4. Ballistic measurement problems such as photogrammetric, ionospheric, and damping of satellite spin calculations, reduction of satellite doppler tracking data, and computation of satellite orbital elements.

5. Weapons systems evaluation problems, such as antiaircraft and antimissile evaluation, war game problems, linear programming for solution of Army logistical problems, probabilities of mine detonations, and lethal area and kill probabilities of mine detonations, and lethal area and kill probability studies of missiles.

ORDVAC is a general purpose computer capable of carrying out individual arithmetic operations at high speed. It operates in the binary number system in a parallel asynchronous manner, and originally used an electrostatic memory. Data was originally put into the machine by punched teletype tape, later by punched cards. Data is obtained from the machine on punched cards, a teletype page printer, or punched teletype tape.

The part of ORDVAC capable of carrying out arithmetic operations on numbers supplied to it is called the arithmetic unit. It consists of three registers (two of them double registers), which are essentially storage units for holding the operands involved in arithmetic operations, a parallel 40- binary digit adder, and other subsidiary units such as the complement gate which provides the complement of the number is one of the registers.

The registers of the arithmetic unit correspond to the keyboard and dials on the common desk calculator. They hold the operands while the operations of arithmetic take place, and they present the results of these operations. The basic components of the registers are the flipflop and the gate.

ORDVAC is a parallel machine, that is, operations are performed simultaneously on all the digits of an instruction or information word. For example, when a 40-digit number is transferred from the memory into a register of the arithmetic unit, all digits are transferred simultaneously. Similarly, when a number in R3 (one of the registers) is added to a number in the accumulator, the steps in this process are carried out on all the digits at the same time.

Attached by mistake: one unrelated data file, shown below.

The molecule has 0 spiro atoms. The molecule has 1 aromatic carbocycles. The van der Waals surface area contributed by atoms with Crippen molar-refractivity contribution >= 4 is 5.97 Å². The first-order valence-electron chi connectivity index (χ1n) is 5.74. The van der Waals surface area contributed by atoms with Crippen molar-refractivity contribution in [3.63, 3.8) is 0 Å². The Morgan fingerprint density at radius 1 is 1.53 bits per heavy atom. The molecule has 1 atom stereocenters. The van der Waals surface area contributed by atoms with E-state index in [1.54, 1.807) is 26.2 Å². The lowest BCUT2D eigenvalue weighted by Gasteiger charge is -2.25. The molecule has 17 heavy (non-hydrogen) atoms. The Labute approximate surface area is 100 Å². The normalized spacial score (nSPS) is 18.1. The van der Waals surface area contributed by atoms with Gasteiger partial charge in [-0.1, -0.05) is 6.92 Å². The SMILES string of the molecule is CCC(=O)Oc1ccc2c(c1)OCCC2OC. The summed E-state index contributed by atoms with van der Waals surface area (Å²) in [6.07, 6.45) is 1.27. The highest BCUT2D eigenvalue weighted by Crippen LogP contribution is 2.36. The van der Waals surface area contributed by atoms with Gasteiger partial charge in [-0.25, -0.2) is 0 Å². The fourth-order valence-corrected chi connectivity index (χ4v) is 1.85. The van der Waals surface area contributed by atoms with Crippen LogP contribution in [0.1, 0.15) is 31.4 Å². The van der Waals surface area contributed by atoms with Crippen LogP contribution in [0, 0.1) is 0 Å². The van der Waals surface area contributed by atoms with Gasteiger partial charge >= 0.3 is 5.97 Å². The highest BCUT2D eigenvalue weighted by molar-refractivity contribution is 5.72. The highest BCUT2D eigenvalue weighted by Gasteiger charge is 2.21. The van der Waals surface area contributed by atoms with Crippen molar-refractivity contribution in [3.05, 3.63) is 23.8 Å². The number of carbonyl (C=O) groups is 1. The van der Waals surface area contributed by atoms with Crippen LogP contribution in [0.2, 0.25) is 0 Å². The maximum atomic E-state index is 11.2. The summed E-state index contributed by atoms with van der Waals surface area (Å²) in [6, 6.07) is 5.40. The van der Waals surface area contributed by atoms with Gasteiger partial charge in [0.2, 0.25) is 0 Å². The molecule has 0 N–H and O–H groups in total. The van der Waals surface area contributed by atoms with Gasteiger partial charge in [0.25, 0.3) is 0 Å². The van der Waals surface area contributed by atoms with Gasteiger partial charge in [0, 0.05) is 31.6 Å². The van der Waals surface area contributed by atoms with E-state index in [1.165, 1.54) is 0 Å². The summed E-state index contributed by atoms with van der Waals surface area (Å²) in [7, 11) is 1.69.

Although ORDVAC may use several number systems, the basic one is the binary or base-two system. This system is convenient because it requires only the two digits 0 and 1 for number representation and therefore flipflops or any other two-state devices can be efficiently used. Moreover, the logical structure of the machine is based upon a two-state logic (where all decisions are of the yes-no type), so that an over-all consistency is obtained.

Many operational economies can be realized with the binary system, and the disadvantages inherent in an unfamiliar system can be overcome by requiring the machine to make all of the necessary conversions to and from more familiar systems, such as the decimal system.

The ORDVAC's new arithmetic unit has a fixed point number system and handles numbers in the range -1 to +1. It can be programmed for any number system, but the fixed point system requires a simpler control. The choice of the range -1 to +1 is dictated by the fact that the product of two numbers in this range is likewise in range.

The new arithmetic unit has an add time of 14 microseconds, a multiply time of 700 microseconds, and a divide time of 700 microseconds. All of the arithmetic operations of ORDVAC are automatic in the sense that a single order is required for each one and the sequencing is then automatically programmed.

One of the principal components of any automatic computing machine is the control. The ORDVAC control consists of some 500 vacuum tubes located in thirty chassis. Most of these chassis are quite well localized, but a few, notably those associated with the end connections, are scattered through the arithmetic unit.

It is the function of the control to carry out the individual operations necessary for executing the orders which the programmer has combined into a routine for solving a problem. Because some of the orders require complicated sequencing and because there is a considerable variety of orders, the control is a highly interconnected component with very little duplication of circuits. These circuits are primarily combinations of four kinds of logical elements:

1. The flipflop.

2. The "and" circuit.

3. The "or" circuit.

4. The "not" circuit.

The flipflop is a device which can indicate one or the other of two states and which can be changed from one state to the other. The two states can be indicated in any of a number of different ways such as, "plus" or "minus," "yes" or "no," "on" or "off." In the ORDVAC the names given to these states are "zero" and "one."

The other three logical elements perform functions which are quite well described by their names. The "and" circuit has two inputs and one output which will have a signal on it if, and only if, there is a signal on each of the inputs. The "or" circuit is similar except that there will be a signal on the output if there is a signal on either one or both of the inputs. The "not" circuit has a signal on its output if there is no signal on the input and no signal on the output if there is a signal on the input.

The state of the machine at any time may be defined by the state of the flipflops in the machine. It is the function of the control to determine the state of ORDVAC and to change this state in accordance with the instructions provided to ORDVAC via the input and the memory.